This prayer after confession was written by St. Frances Xavier Cabrini (pictured above), a nun who helped found the Missionary Sisters of the Sacred Heart. This was a religious institute dedicated to serving many community needs, most notably those of Italian immigrants to America in the late 19th and early 20th centuries.
Under her care, 67 religious houses, schools, and charitable institutions such as orphanages and hospitals were established throughout the United States, Italy, England and even in Central and South America from 1880 until her death in 1917.
Mother Cabrini made such an impact that she became the first American citizen to become a saint! (Although she was born in Italy, she was naturalized in 1909.)
She expresses some wonderful saintly attitudes in her prayer below that we should all try to have as well: a genuine sense of contrition for sins, great humility, a hunger for holiness and being in one with God, and a healthy disdain for the spiritual affliction known as vainglory.
My dearest Jesus, I have told all my sins as well as I could. I tried hard to make a good confession. I feel sure that you have forgiven me. I thank You. It is only because of all Your sufferings that I can go to confession and free myself from my sins. Your Heart is full of love and mercy for poor sinners. I love You because You are so good to me. My loving Saviour, I shall try to keep from sin and to love You more each day. My dear Mother Mary, pray for me and help me to keep my promises. Protect me and do not let me fall back into sin. Almighty God, kneeling before Your Divine Majesty, I adore You and because You command me, I dare approach Your divine Heart. But what shall I say if You do not enlighten me with a ray of Your divine light?
Speak to my soul, O Lord, and command me to listen to Your voice. Enlighten my will to put Your words into practice. Pour Your grace into my heart; lift up my soul weighed down by my sins; raise my mind to heavenly things, so that earthly desires may no longer appeal to me. Speak to my soul with Your divine omnipotence, for You are my salvation, my life, and my peace, in time and in eternity. Strengthen me with the grace of Your Holy Spirit and give Your peace to my soul that I may be free from all needless worry and care. Help me to desire always that which is pleasing and acceptable to You so that Your Will may be my will, Grant that I may rid myself of all unholy desires, and that for Your love I may remain unknown in this world, and be known only to You.
Do not permit me to attribute to myself the good that You perform in me and through me, but rather, referring all honor to Your majesty, may I glory only in my weakness, so that renouncing sincerely all vain glory which comes from the world, I may aspire to the true and lasting glory which comes from you. Amen.
Mother Cabrini, much like St. Paul, wishes to glory in her weakness towards the end of this prayer. (St. Paul once wrote concerning his hardships in spreading the Gospel “I will glory in my infirmities, that the strength of Christ may dwell in me…. For when I am weak I am strong” 2 Cor 12:9-10.) She lived her life filled with missionary zeal for Christ and in Christ, (her motto was “I can do all things in Him”), overcoming obstacles for His sake.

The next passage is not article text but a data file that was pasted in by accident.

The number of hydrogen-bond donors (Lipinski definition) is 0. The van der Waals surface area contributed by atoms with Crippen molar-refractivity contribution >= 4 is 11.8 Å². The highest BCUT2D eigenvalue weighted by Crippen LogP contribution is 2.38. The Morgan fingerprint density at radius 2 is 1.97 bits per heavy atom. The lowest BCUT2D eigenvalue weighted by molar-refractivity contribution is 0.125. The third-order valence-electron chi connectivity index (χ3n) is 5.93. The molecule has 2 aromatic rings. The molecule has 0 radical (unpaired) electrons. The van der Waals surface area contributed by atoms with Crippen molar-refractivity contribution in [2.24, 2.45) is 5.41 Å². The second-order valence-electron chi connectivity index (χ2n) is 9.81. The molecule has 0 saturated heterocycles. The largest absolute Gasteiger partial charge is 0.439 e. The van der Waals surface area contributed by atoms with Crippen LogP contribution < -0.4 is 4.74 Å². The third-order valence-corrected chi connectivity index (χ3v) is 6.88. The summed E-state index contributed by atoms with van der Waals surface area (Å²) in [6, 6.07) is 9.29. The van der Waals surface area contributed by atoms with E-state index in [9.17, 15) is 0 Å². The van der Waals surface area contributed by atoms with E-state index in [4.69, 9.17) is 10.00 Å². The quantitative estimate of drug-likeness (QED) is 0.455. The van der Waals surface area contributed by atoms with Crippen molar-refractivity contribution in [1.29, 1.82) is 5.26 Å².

For example, she made numerous trips by boat between Italy and America to bring new sisters for her houses even though she had a great fear of the ocean. (This was way before airplane travel, remember.) She clearly wished to give Jesus free reign to show His love through her, so that her will could be united with His. In this regard, she once wrote that she would go anywhere or do anything to communicate His love to those who didn't know Him or had forgotten Him.
Fittingly enough, she abhorred vainglory, that temptation to excessive pride which is a most subtle and deadly snare for the religious. For example, think of those snobbish Scribes and Pharisees Jesus denounced in the Gospels who craved attention and prestige more than serving God and others (as poignantly described in Chapter 23 of Matthew’s Gospel, among other places.)
Yet vainglory can afflict any of us. Our egos can oftentimes get in the way of doing God’s work, when we wish to advance our own needs and pleasures at His expense.
Mother Cabrini clearly views herself in this prayer more like the Publican in the famous parable, a sinner asking God for Mercy, rather than the Pharisee boasting about his sanctimoniousness (Luke 18:9-14).
Keep in mind that such humility, like sanctity itself, is not just for those who have been canonized as saints! We must adopt this attitude of being God’s loving humble servants as well. We cannot get to heaven solely on our own strength. As Jesus said in His Last Supper discourse “I am the vine and you are the branches. He who abides in me and I in him, he bears much fruit; for without me you can do nothing”(John 15:5).
We need to turn to God constantly for his help, grace, guidance and, yes, forgiveness in Confession! In this regard, there are a couple of sentences in Mother Cabrini’s prayer you might wish to memorize to when you feel most at odds with yourself or with the world around you: “Speak to my soul, O Lord, and command me to listen to Your voice. Enlighten my will to put Your words into practice. Pour Your grace into my heart; lift up my soul weighed down by my sins; raise my mind to heavenly things.”